3 (Anskar and Rimbert, Roman Catholic Archbishops of Hamburg-Bremen)

  • Alfred Delp, German Roman Catholic Priest and Martyr
  • Charles Seymour Robinson, U.S. Presbyterian Minister, Hymn Writer, and Hymnologist
  • Nicholas Kasatkin, Orthodox Archbishop of All Japan

4 (CORNELIUS THE CENTURION, WITNESS TO THE CRUCIFIXION)

5 (Martyrs of Japan, 1597-1639)

  • Avitus of Vienne, Roman Catholic Bishop
  • Jane (Joan) of Valois, Cofounder of the Sisters of the Annunciation
  • Phileas and Philoromus, Roman Catholic Martyrs

6 (Marcus Aurelius Clemens Prudentius, Poet and Hymn Writer)

  • Mateo Correa-Magallanes and Miguel Agustin Pro, Mexican Roman Catholic Priests and Martyrs
  • Vedast (Vaast), Roman Catholic Bishop of Arras and Cambrai
  • William Boyce and John Alcock, Anglican Composers

7 (Helder Camara, Roman Catholic Archbishop of Olinda and Recife)

  • Adalbert Nierychlewski, Roman Catholic Priest and Martyr
  • Mitchell J. Dahood, Roman Catholic Priest and Biblical Scholar
  • Moses, Apostle to the Saracens

8 (Josephine Bakhita, Roman Catholic Nun)

  • Jerome Emiliani, Founder of the Company of the Servants of the Poor
  • John of Matha and Felix of Valois, Founders of the Order of the Most Holy Trinity
  • Josephina Gabriella Bonino, Foundress of the Sisters of the Holy Family

9 (Benjamin Schmolck, German Lutheran Pastor and Hymn Writer)

  • Adelaide Anne Procter, English Poet and Feminist
  • Alto of Altomunster, Roman Catholic Hermit
  • Porfirio, Martyr

10 (Scholastica, Abbess of Plombariola; and her twin brother, Benedict of Nursia, Abbot of Monte Cassino and Father of Western Monasticism)

  • Benedict of Aniane, Restorer of Western Monasticism; and Ardo of Aniane, Roman Catholic Abbot
  • Henry Williams Baker, Anglican Priest
  • Philip Armes, Anglican Church Organist and Composer

11 (ONESIMUS, BISHOP OF BYZANTIUM)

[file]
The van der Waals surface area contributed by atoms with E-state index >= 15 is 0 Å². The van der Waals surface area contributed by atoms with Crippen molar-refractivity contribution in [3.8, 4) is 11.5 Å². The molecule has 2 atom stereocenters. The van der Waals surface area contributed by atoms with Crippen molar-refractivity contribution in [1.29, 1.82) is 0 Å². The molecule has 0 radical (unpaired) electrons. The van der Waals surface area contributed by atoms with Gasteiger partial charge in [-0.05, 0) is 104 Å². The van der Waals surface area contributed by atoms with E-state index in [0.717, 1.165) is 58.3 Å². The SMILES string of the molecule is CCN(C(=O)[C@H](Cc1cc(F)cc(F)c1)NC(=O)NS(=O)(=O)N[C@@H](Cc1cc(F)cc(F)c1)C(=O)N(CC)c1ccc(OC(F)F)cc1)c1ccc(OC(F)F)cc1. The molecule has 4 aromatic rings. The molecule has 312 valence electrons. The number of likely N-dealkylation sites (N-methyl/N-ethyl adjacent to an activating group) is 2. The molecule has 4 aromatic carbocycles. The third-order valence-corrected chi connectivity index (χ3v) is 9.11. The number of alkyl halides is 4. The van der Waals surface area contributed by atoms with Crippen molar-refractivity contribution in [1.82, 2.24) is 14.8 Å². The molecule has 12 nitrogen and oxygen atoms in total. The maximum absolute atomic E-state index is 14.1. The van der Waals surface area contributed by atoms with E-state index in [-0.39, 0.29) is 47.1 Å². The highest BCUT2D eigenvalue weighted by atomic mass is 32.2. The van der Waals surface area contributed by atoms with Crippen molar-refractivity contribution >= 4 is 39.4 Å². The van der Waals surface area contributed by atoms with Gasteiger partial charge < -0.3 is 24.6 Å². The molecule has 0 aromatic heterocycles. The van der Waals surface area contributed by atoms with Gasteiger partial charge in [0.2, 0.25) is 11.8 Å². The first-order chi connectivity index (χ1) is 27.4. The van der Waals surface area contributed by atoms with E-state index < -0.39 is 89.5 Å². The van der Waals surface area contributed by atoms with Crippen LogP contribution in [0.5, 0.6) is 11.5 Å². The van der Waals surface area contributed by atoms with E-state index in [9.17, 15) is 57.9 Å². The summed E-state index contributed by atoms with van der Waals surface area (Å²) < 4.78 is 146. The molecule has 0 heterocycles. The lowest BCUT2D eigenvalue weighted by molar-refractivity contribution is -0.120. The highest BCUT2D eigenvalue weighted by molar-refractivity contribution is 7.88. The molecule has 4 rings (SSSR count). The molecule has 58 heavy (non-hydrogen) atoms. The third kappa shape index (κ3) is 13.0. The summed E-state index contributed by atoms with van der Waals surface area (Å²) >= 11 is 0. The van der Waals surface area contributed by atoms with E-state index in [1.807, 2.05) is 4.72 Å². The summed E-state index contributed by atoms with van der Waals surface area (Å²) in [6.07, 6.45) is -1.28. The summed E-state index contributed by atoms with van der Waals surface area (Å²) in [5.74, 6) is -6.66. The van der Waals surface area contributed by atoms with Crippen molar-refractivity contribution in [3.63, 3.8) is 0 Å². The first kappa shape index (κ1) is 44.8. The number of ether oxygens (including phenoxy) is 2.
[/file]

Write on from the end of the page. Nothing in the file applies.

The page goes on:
12 (Absalom Jones, Richard Allen, and Jarena Lee, Evangelists and Social Activists)

  • Charles Freer Andrews, Anglican Priest
  • Christoph Carl Ludwig von Pfeil, German Lutheran Hymn Writer
  • Michael Weisse, German Moravian Minister and Hymn Writer and Translator; and Jan Roh, Bohemian Moravian Bishop and Hymn Writer

13 (AQUILA, PRISCILLA, AND APOLLOS, COWORKERS OF SAINT PAUL THE APOSTLE)

14 (Abraham of Carrhae, Roman Catholic Bishop)

  • Cyril and Methodius, Missionaries to the Slavs
  • Johann Michael Altenburg, German Lutheran Pastor, Composer, and Hymn Writer
  • Victor Olof Petersen, Swedish-American Lutheran Hymn Translator

15 (New Martyrs of Libya, 2015)

  • Francis Harold Rowley, Northern Baptist Minister, Humanitarian, and Hymn Writer
  • Michael Praetorious, German Lutheran Composer and Musicologist
  • Thomas Bray, Anglican Priest

16 (Philipp Melanchton, German Lutheran Theologian and Scribe of the Reformation)

  • Christian Frederick Martin, Sr., and Charles Augustus Zoebisch, German-American Instrument Maker
  • Louis (Lewis) F. Kampmann, U.S. Moravian Minister, Missionary, and Hymn Translator
  • Norbert of Xanten, Founder of the Premonstratensians; Hugh of Fosses, Second Founder of the Premonstratensians; and Evermod, Bishop of Ratzeburg

17 (August Crull, German-American Lutheran Minister, Poet, Professor, Hymnodist, and Hymn Translator)

  • Francis Serrano, Roman Catholic Priest and Missionary
  • Janani Luwum, Archbishop and Martyr
  • Marie Adolphine Dierks, Roman Catholic Nun, Missionary, and Martyr

18 (Ben Salmon, Roman Catholic Pacifist and Conscientious Objector)

  • Barbasymas, Sadoth of Seleucia, and Their Companions, Martyrs
  • Colman of Lindisfarne, Agilbert, and Wilfrid, Bishops
  • Guido di Pietro, a.k.a. Fra Angelico, Roman Catholic Monk and Artist

19 (Nerses I the Great, Catholicos of the Armenian Apostolic Church, and Mesrop, Bible Translator)

  • Bernard Barton, English Quaker Poet and Hymn Writer
  • James Drummond Burns, Scottish Presbyterian Minister, Hymn Writer, and Hymn Translator
  • Samuel Davies, American Presbyterian Minister and Hymn Writer

20 (Johann Heermann, German Lutheran Minister and Hymn Writer)

  • Henri de Lubac, Roman Catholic Priest, Cardinal, and Theologian
  • Karl Friedrich Lochner, German Lutheran Minister and Hymn Writer
  • Wulfric of Haselbury, Roman Catholic Hermit

21 (John Henry Newman, Cardinal)

  • Arnulf of Metz, Roman Catholic Bishop; and Germanus of Granfel, Roman Catholic Abbot and Martyr
  • Robert Southwell, Roman Catholic Priest and Martyr
  • Samuel Wolcott, U.S. Congregationalist Minister, Missionary, and Hymn Writer

22 (Hans Scholl, Sophie Scholl, and Christoph Probst, Anti-Nazi Martyrs at Munich, Germany)

  • Eric Liddell, Scottish Presbyterian Missionary to China
  • Margaret of Cortona, Penitent and Foundress of the Poor Ones
  • Praetextatus, Roman Catholic Bishop of Rouen

23 (Ignatius of Antioch, Polycarp of Smyrna, and Irenaeus of Lyons, Bishops and Martyrs)

  • Alexander Akimetes, Roman Catholic Abbot
  • Stefan Wincenty Frelichowski, Polish Roman Catholic Priest and Martyr
  • Willigis, Roman Catholic Archbishop of Mainz; and Bernward, Roman Catholic Bishop of Hildesheim